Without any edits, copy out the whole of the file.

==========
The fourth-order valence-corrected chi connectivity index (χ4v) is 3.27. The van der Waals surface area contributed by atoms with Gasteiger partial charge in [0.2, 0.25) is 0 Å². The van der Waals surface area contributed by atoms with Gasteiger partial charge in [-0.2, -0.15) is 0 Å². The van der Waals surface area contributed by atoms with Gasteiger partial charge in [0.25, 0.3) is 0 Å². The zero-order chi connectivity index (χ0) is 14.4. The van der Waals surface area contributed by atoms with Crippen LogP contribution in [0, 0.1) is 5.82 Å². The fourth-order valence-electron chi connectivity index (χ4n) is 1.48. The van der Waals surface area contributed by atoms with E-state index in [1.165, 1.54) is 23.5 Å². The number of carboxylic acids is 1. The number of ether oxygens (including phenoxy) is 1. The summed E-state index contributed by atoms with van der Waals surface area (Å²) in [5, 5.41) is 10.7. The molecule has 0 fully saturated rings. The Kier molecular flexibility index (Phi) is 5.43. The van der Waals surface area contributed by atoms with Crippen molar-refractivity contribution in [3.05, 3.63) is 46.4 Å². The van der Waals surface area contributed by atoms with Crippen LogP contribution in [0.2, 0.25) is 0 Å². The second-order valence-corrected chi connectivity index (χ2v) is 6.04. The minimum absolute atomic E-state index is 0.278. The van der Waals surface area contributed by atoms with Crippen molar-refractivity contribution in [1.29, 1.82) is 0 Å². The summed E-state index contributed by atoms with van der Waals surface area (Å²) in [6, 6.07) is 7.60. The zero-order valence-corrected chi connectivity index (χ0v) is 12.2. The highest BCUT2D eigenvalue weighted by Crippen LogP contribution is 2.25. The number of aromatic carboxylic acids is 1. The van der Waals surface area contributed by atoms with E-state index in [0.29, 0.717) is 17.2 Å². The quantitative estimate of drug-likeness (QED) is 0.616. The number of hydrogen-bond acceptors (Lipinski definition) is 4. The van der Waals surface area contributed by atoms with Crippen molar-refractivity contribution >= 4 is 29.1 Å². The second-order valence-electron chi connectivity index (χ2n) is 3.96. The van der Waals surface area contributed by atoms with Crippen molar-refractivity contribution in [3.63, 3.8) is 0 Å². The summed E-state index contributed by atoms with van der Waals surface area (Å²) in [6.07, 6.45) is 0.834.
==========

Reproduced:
The fourth-order valence-corrected chi connectivity index (χ4v) is 3.27. The van der Waals surface area contributed by atoms with Gasteiger partial charge in [0.2, 0.25) is 0 Å². The van der Waals surface area contributed by atoms with Gasteiger partial charge in [-0.2, -0.15) is 0 Å². The van der Waals surface area contributed by atoms with Gasteiger partial charge in [0.25, 0.3) is 0 Å². The zero-order chi connectivity index (χ0) is 14.4. The van der Waals surface area contributed by atoms with Crippen LogP contribution in [0, 0.1) is 5.82 Å². The fourth-order valence-electron chi connectivity index (χ4n) is 1.48. The van der Waals surface area contributed by atoms with E-state index in [1.165, 1.54) is 23.5 Å². The number of carboxylic acids is 1. The number of ether oxygens (including phenoxy) is 1. The summed E-state index contributed by atoms with van der Waals surface area (Å²) in [5, 5.41) is 10.7. The molecule has 0 fully saturated rings. The Kier molecular flexibility index (Phi) is 5.43. The van der Waals surface area contributed by atoms with Crippen molar-refractivity contribution in [3.05, 3.63) is 46.4 Å². The van der Waals surface area contributed by atoms with Crippen LogP contribution in [0.2, 0.25) is 0 Å². The second-order valence-corrected chi connectivity index (χ2v) is 6.04. The minimum absolute atomic E-state index is 0.278. The van der Waals surface area contributed by atoms with Crippen molar-refractivity contribution in [1.29, 1.82) is 0 Å². The summed E-state index contributed by atoms with van der Waals surface area (Å²) in [6, 6.07) is 7.60. The zero-order valence-corrected chi connectivity index (χ0v) is 12.2. The highest BCUT2D eigenvalue weighted by Crippen LogP contribution is 2.25. The number of aromatic carboxylic acids is 1. The van der Waals surface area contributed by atoms with E-state index in [0.29, 0.717) is 17.2 Å². The quantitative estimate of drug-likeness (QED) is 0.616. The number of hydrogen-bond acceptors (Lipinski definition) is 4. The van der Waals surface area contributed by atoms with Crippen molar-refractivity contribution >= 4 is 29.1 Å². The second-order valence-electron chi connectivity index (χ2n) is 3.96. The van der Waals surface area contributed by atoms with Crippen molar-refractivity contribution in [3.63, 3.8) is 0 Å². The summed E-state index contributed by atoms with van der Waals surface area (Å²) in [6.07, 6.45) is 0.834.